A study suggests that certain breast cancer characteristics shown by MRI (magnetic resonance imaging) may help predict whether there are cancer cells in the lymph nodes when the cancer is first diagnosed.
The results were presented at the 2008 American Society for Therapeutic Radiology and Oncology (ASTRO) meeting.
Whether or not there are cancer cells in the lymph nodes is an important factor doctors consider when deciding if chemotherapy or radiation therapy should be given AFTER surgery to lower the risk of the cancer coming back. When breast cancer is first diagnosed, doctors often don't know if the cancer has spread to nearby lymph nodes. The nodes are examined during surgery to see if any cancer cells are present.
Chemotherapy often is given before surgery to:
- weaken the cancer
- lower the need for lymph node removal
- minimize the extent of surgery
Chemotherapy before surgery can kill all the cancer cells in the lymph nodes -- so lymph nodes that were "positive" for cancer become "negative" by the time of surgery. If this happens, doctors may decide on a treatment plan based on negative lymph nodes, which may not be accurate.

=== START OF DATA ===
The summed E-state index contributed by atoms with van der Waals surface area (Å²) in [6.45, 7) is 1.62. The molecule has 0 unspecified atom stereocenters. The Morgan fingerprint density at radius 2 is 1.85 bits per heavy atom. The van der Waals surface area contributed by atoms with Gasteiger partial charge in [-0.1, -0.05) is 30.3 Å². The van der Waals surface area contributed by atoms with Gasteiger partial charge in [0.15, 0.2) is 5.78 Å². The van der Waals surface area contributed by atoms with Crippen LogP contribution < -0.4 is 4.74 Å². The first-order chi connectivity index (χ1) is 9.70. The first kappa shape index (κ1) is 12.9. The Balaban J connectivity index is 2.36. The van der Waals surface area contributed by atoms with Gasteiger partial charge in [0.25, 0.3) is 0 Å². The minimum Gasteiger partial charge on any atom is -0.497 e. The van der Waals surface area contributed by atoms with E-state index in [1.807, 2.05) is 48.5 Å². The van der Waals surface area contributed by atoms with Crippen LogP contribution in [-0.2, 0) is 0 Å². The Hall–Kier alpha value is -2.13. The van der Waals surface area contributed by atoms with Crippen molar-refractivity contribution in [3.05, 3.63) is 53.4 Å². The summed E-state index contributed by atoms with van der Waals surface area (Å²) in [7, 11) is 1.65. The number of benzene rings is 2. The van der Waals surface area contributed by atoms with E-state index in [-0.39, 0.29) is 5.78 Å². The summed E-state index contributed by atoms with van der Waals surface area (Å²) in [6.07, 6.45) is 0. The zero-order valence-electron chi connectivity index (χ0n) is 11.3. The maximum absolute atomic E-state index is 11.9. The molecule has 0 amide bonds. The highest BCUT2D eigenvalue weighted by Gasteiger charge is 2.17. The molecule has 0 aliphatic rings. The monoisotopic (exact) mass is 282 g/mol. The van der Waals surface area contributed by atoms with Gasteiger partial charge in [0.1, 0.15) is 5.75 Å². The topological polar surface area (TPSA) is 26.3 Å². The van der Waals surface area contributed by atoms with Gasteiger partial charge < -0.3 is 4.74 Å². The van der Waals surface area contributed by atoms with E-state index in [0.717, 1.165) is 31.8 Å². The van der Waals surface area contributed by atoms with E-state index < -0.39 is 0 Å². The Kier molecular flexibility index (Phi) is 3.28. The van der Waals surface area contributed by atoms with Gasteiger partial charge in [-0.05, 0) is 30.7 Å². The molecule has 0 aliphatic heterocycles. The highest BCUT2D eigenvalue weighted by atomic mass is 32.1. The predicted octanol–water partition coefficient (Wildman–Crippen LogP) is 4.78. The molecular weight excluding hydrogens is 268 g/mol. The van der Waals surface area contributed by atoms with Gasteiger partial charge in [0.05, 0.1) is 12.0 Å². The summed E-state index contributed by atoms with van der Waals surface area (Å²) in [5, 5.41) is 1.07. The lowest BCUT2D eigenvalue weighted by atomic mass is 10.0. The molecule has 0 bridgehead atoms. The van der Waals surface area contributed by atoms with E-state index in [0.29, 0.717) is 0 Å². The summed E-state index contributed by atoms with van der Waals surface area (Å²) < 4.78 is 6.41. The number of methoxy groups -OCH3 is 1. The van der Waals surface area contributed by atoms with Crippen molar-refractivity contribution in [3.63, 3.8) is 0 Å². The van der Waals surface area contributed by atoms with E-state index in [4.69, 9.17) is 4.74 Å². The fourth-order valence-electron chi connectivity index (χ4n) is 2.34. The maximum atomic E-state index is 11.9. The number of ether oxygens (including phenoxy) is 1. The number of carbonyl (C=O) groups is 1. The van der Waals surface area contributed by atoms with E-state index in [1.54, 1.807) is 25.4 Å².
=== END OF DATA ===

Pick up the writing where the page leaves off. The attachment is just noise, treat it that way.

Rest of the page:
A good way to predict whether breast cancer cells are in nearby lymph nodes before any treatment starts could help make sure that women who would benefit from radiation therapy and chemotherapy after surgery get those treatments.
This small study looked at whether dynamic contrast-enhanced MRI could help determine whether cancer cells were present in nearby lymph nodes before any treatments began. While the results are promising, the study is very small and much more research is needed before dynamic contrast-enhanced MRI is used routinely to assess lymph node status.
Visit the Breastcancer.org Screening and Testing section to learn more about MRI and other techniques to screen for and diagnose breast cancer.